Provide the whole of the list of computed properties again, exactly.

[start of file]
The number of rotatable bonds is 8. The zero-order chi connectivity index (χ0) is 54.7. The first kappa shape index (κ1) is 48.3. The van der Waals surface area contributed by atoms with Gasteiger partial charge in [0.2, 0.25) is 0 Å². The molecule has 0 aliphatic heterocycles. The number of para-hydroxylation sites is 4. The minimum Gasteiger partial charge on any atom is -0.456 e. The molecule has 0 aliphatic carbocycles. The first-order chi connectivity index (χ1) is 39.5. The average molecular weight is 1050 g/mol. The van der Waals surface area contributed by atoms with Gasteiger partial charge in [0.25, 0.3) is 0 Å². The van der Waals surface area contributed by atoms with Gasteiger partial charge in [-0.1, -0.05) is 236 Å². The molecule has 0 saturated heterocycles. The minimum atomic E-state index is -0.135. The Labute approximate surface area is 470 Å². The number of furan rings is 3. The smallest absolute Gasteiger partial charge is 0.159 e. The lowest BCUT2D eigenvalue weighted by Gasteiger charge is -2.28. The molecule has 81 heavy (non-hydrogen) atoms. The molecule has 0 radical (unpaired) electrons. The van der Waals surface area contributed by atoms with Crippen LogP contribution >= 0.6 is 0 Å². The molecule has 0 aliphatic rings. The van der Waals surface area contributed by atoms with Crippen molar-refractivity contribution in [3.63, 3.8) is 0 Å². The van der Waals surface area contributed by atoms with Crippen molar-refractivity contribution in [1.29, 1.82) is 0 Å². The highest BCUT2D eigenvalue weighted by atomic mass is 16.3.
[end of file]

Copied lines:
The number of rotatable bonds is 8. The zero-order chi connectivity index (χ0) is 54.7. The first kappa shape index (κ1) is 48.3. The van der Waals surface area contributed by atoms with Gasteiger partial charge in [0.2, 0.25) is 0 Å². The molecule has 0 aliphatic heterocycles. The number of para-hydroxylation sites is 4. The minimum Gasteiger partial charge on any atom is -0.456 e. The molecule has 0 aliphatic carbocycles. The first-order chi connectivity index (χ1) is 39.5. The average molecular weight is 1050 g/mol. The van der Waals surface area contributed by atoms with Gasteiger partial charge in [0.25, 0.3) is 0 Å². The van der Waals surface area contributed by atoms with Gasteiger partial charge in [-0.1, -0.05) is 236 Å². The molecule has 0 saturated heterocycles. The minimum atomic E-state index is -0.135. The Labute approximate surface area is 470 Å². The number of furan rings is 3. The smallest absolute Gasteiger partial charge is 0.159 e. The lowest BCUT2D eigenvalue weighted by Gasteiger charge is -2.28. The molecule has 81 heavy (non-hydrogen) atoms. The molecule has 0 radical (unpaired) electrons. The van der Waals surface area contributed by atoms with Crippen LogP contribution >= 0.6 is 0 Å². The molecule has 0 aliphatic rings. The van der Waals surface area contributed by atoms with Crippen molar-refractivity contribution in [3.63, 3.8) is 0 Å². The van der Waals surface area contributed by atoms with Crippen molar-refractivity contribution in [1.29, 1.82) is 0 Å². The highest BCUT2D eigenvalue weighted by atomic mass is 16.3.